The final chapter in the story of the Scottish College for Educational Leadership (SCEL) was completed late in 2018, with the formal dissolution of its board of directors. I, and many others, have been concerned about the demise of SCEL following education secretary John Swinney’s surprise announcement in 2017 that it was to lose its independence, in order to become another part of Education Scotland.
This part of Mr Swinney’s review and proposed legislative changes for Scottish education was perhaps the most unexpected. The Education Bill, of course, has not progressed through Parliament as planned – and, indeed, may never do so – but the amalgamation of SCEL into Education Scotland continued apace anyway, and the two entities became one in April last year.
SCEL had been established in response to Teaching Scotland’s Future, the landmark 2011 report by former senior chief inspector Graham Donaldson. His recommendations won resounding approval from the sector: all were to be accepted and implemented by the Scottish government.
The Donaldson report had looked at the issues around teacher education and professional learning and development in Scotland, and his final recommendation, number 50, was one of the most exciting. It stated: “A virtual college of school leadership should be developed to improve leadership capacity at all levels within Scottish education.”
Innovation in leadership
That followed the other 49 recommendations, which had also opened the door for Scottish education to seek ways in which senior and experienced leaders could contribute to system-level leadership.
The government set up a taskforce to implement these recommendations, and it was not long before SCEL began to emerge – not as a virtual college, but very much as a real and innovative one. The college began operations in 2014 under the leadership of chief executive Gillian Hamilton, who was brought in from the General Teaching Council for Scotland, and her board.
Whilst the initial focus was on headteachers and school leadership, it soon broadened its scope, offering frameworks, programmes and learning experiences at all levels, as it sought to develop leadership capacity throughout the system. It pushed forward with another Donaldson recommendation for more of the profession to have master’s-level qualifications, and built relationships with universities; this led to the establishment of the successful Into Headship and Excellence In Headship courses and programmes.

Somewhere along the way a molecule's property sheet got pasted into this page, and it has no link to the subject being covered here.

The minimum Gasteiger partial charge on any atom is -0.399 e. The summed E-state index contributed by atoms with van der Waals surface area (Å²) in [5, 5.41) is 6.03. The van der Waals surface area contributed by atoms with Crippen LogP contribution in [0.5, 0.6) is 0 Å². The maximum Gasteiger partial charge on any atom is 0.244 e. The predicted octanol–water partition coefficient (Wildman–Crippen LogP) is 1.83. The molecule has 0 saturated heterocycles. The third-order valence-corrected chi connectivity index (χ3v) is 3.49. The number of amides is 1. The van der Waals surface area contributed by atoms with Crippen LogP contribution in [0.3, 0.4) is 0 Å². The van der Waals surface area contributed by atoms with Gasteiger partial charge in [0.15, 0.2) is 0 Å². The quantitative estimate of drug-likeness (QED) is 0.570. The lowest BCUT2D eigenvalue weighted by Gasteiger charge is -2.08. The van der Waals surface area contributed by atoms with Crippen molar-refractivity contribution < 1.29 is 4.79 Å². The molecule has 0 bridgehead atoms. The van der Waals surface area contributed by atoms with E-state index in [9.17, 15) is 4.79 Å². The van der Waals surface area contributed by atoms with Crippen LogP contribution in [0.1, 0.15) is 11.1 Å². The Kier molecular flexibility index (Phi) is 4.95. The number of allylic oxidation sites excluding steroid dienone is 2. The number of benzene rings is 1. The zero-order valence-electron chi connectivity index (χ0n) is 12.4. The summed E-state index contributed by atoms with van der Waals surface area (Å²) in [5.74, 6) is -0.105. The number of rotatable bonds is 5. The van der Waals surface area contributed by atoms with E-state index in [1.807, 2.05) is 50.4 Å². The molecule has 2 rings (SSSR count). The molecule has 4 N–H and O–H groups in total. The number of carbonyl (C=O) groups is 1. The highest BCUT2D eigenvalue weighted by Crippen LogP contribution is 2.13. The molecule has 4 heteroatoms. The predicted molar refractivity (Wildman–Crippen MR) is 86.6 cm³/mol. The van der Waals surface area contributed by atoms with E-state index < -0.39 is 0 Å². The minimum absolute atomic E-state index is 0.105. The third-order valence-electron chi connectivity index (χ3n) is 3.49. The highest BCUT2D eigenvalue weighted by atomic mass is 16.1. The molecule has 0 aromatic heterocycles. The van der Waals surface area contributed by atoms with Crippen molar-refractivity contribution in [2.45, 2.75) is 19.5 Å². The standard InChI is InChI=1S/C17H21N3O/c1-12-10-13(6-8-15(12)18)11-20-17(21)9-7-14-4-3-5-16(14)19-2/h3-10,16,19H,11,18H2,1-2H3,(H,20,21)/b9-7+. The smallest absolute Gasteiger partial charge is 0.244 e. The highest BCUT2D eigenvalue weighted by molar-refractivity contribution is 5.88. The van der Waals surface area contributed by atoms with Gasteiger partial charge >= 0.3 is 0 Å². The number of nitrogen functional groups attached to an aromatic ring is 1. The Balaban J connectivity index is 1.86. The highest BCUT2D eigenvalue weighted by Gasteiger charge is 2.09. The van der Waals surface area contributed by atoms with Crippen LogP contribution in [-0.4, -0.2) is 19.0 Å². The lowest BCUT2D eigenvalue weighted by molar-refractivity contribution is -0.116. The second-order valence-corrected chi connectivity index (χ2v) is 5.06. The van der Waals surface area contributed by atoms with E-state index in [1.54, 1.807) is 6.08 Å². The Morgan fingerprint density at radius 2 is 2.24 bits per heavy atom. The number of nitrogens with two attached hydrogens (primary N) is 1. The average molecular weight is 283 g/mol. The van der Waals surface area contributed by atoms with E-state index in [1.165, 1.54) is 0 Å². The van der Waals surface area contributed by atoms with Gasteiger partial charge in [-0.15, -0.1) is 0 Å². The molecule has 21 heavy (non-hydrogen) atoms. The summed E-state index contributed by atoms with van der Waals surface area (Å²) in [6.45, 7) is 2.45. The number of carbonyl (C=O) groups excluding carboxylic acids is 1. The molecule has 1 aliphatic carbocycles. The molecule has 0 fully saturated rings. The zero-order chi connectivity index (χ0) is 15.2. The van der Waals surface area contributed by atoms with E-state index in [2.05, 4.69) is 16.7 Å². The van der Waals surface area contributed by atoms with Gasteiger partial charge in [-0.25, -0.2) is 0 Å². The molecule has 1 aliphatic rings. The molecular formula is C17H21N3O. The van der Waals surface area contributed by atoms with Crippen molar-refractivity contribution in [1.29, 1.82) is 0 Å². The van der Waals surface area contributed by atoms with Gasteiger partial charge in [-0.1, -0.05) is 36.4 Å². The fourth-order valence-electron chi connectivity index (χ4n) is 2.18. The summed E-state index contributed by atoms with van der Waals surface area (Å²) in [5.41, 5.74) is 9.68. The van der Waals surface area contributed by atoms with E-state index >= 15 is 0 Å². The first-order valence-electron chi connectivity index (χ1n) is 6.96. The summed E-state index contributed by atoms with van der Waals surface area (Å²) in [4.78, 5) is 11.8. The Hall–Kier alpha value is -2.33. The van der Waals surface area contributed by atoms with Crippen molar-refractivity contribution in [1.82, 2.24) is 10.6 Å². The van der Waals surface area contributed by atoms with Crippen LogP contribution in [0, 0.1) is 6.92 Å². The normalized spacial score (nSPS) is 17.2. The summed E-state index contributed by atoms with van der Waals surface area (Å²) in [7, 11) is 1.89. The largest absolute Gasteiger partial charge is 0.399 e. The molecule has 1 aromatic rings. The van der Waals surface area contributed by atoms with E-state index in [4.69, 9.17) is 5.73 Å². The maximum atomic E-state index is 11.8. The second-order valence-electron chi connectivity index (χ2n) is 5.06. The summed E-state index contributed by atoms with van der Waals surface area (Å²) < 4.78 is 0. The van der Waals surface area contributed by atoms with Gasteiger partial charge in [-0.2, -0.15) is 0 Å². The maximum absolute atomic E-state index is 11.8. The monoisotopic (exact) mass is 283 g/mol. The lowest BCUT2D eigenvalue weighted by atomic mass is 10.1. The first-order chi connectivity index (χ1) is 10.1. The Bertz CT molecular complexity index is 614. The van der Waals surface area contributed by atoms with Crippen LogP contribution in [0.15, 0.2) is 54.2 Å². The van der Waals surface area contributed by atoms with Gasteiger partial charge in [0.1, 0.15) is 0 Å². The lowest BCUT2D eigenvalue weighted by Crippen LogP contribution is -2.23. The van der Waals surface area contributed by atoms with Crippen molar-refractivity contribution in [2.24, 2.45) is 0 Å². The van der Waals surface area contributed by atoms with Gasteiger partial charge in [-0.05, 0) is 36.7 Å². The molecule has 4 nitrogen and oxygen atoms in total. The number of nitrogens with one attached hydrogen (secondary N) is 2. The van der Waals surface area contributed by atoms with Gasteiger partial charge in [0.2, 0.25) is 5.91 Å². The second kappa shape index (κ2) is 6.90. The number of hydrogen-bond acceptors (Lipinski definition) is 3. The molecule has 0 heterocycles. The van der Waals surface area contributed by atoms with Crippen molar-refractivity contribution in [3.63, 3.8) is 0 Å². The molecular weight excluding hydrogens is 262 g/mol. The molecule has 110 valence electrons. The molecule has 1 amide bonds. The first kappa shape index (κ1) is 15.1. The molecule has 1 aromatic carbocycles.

I had the good fortune to be a participant in the first SCEL Fellowship programme, aimed at senior leaders and headteachers. In that first year, we worked with world-leading academics and policymakers, such as Donaldson himself, Alma Harris, Andy Hargreaves and Chris Chapman, as well as leaders from other organisations such as Police Scotland and RBS.
Such high-level input continued and developed throughout SCEL’s short period of existence. Its impact and reputation have grown not only in Scotland and the UK, but also internationally. Other countries have come to see what the college has been doing, and the impacts it has achieved. Some countries, such as Wales, have created their own versions based on the work in Scotland.
During all my experiences with SCEL, I was challenged to question the status quo – something that does not happen often enough in Scottish education – and to consider my values and identify improvements I could make in my own practice and performance, as well as how I could support this in others.
Such qualities are enshrined in teaching’s Professional Standards, which can be easy to articulate but harder to action. Nothing was sacred, but any decisions or changes we made were informed by evidence and research, and produced after professional dialogue and challenge from colleagues and knowledgeable supporters.
We did not see our role as rubber-stamping government policy, but as finding ways to better meet the needs of all of our learners, and the system as a whole.
So, it was a shock when, a few weeks before the summer holidays in 2017, it was announced that SCEL was to be no more. Yet again, we seemed to be on the cusp of something innovative in Scotland, with impact across the system, with positive outcomes for learners and families, when the rug was pulled from under our feet. Is it part of the Scottish psyche that we doubt ourselves, even when we are being successful? Could it be that politicians thought SCEL was too independent, too innovative, too challenging to them and others? Who knows? What I and others fear is the loss of independent thought and actions as the SCEL team is absorbed into Education Scotland, which sees its core role as the implementation of government policy.
Only time will tell what the outcomes may be. But I fear we have lost an opportunity to push forward with a different approach and meaningful solutions to the issues that we all wish to address.
I would like to thank everyone at SCEL for what they enabled me personally to achieve, and for their support for teachers and the system as a whole. They have made a difference across the system and for many learners. I only hope that they can continue to do so, when they start to be pulled in all sorts of different directions.
George Gilchrist is a retired head, blogger and fellow of the Scottish College for Educational Leadership